In this guide, we look at the most common types of waste found in land fills in different cities and countries.
Knowing this information may help us come up with more effective solutions and strategies for waste management, such as starting from the types of waste we might look at preventing or reducing.
Summary – Most Common Types Of Waste Found In Landfills (What’s In Landfills)
According to data from municipal waste records, paper and paperboard, food, yard trimmings, plastics, and metals are some of the most common waste material types.
Wood, textiles, glass, rubber and leather, and other types of waste round out the others.
Of the above waste, the most common waste that went to landfill was food, plastics, and paper and paperboard.
Metals, wood, yard trimmings, textiles, glass, rubber and leather, and inorganic waste rounded out the others
Both Australian and US waste data show a large % of domestic waste coming from food waste, with yard trimmings being the other component of organic waste
But, waste doesn’t only come from the municipal/domestic sector – it also comes from the commercial and industrial sectors
If we look at Australia as just one example, about 40% of their waste is from construction and demolition, and the commercial sector as a whole produces about a third of all waste (going on 2013-14 numbers)
But, waste records of other countries may show that quantity of commercial and industrial waste outweighs municipal waste by an incredibly significant margin.
In the EU – construction, and mining and quarrying waste lead other waste types by far industrially
In the UK, it’s the same.
Waste type shares can differ between different cities and municipalities, as well as sectors and businesses.
More Information On Most Common Types Of Waste Found In Landfills
Most common Municipal Solid Waste generated in 2015 (in the US in total – landfill, recycling, composting etc.) was (per EPA.gov):
– Waste Generated
Paper and paperboard – 25.9%
Food – 15.1%
Yard Trimmings – 13.2%
Plastics – 13.1%
Metals – 9.1%
Wood – 6.2%
Textiles – 6.1%
Glass – 4.4%
Rubber and Leather – 3.2%
Other – 2.0%
Miscellaneous Inorganic Waste – 1.5%
…. Based on the above, the breakdown for waste generated going to landfill was:
Food – 22%
Plastics – 18.9%
Paper & Paperboard – 13.3%
Metals – 9.5%
Wood – 8%
Yard Trimmings – 7.8%
Textiles – 7.6%
Glass – 5.1%
Rubber & Leather – 3.3%
Miscellaneous Inorganic Waste – 2.3%
Other – 2.2%
According to waste.zendesk.com:
Food waste is the most common material found in U.S. landfills.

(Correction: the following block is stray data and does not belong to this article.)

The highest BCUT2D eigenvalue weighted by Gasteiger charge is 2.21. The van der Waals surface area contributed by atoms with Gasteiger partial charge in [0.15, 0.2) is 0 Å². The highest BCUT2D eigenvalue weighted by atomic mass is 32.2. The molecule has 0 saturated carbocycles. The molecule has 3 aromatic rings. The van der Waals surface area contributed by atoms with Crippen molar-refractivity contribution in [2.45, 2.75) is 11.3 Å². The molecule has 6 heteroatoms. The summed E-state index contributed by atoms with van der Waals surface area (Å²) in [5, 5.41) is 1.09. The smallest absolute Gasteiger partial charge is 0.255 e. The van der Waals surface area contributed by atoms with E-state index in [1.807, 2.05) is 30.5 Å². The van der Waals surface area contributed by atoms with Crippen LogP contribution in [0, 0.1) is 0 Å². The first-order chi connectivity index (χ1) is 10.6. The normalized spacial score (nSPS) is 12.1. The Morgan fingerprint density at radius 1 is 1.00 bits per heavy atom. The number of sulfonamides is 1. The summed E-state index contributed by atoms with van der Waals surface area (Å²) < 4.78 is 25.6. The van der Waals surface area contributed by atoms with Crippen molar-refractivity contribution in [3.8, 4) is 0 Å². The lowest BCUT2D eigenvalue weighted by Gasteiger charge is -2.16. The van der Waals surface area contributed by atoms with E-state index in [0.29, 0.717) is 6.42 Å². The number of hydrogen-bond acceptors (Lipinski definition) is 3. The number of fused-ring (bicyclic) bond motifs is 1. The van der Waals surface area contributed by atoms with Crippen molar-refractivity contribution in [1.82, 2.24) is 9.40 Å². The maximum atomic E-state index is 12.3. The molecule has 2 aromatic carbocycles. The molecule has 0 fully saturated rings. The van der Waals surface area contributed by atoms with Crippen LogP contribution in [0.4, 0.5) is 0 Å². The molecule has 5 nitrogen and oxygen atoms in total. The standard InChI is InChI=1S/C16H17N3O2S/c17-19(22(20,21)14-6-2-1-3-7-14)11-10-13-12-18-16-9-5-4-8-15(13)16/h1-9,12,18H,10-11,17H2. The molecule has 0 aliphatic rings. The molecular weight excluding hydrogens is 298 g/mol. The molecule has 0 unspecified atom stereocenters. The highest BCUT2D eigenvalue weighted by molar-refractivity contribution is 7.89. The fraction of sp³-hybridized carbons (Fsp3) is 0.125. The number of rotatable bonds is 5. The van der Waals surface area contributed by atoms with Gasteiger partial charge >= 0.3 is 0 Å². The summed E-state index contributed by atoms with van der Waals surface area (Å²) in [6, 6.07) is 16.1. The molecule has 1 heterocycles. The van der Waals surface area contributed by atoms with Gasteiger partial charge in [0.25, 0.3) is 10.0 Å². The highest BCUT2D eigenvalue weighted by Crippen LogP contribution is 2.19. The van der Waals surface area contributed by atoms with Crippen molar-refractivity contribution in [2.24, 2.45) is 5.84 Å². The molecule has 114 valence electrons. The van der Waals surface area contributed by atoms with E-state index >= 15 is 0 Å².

It is the single largest component of the municipal waste we discard, accounting for more than 20 percent of the material arriving at landfills and incinerators.
We currently recycle less than 3% of food waste.
Waste in landfills falls into three major categories: household rubbish, commercial and industrial waste, and construction and demolition waste.
The average domestic bin contains 60% organic material, with the bulk coming from food (40%) and garden waste (20%).
In 2013-14, the commercial sector generated 17 million tonnes of waste, representing just under a third of all waste in Australia. Around 7 million tonnes ended up in landfill.
Around 40% of Australia’s waste, or some 19 million tonnes a year, comes from construction and demolition.
This typically includes timber, concrete, plastics, wood, metals, cardboard, asphalt and mixed site debris such as soil and rocks.
However, only 8.5 million tonnes ended up in landfill …
In terms of industrial waste:
Waste generation in EU-28 in 2012 by sector (industrial) was:
Construction – 33%
Mining & Quarrying – 29%
Manufacturing – 11%
Households – 8%
Waste Treatment – 7%
Services – 5%
Energy Supply – 4%
Agriculture, Forestry & Fishing – 2%
Wholesale Of Waste & Scrap – 1%
Water Treatment – 1%
Estimated Total Annual Waste by Sector (industrial) in the UK in 2004 was:
Construction & Demolition – 31.7%
Mining & Quarrying – 28.8%
Industrial – 12.5%
Commercial – 12.3%
Household – 9.5%
Dredged Materials – 4.7%
Sewage Sludge – 0.6%
Agriculture (inc. Fishing) – 0.2%
Different Types Of Waste – Municipal (Residential) vs Industrial
In addition to municipal and residential waste, there is industrial waste which can be hard to measure and quantify.
So, when you look at waste numbers from landfills, understand that this only tells part of the total waste story.
Commercial, and construction/demolition waste are also considered different types of waste, as well as hazardous waste.
So, landfills might be divided up into the following categories (depending on the country):
Commercial, industrial (inc. construction/demolition)
Hazardous waste (which needs to be treated in it’s own way)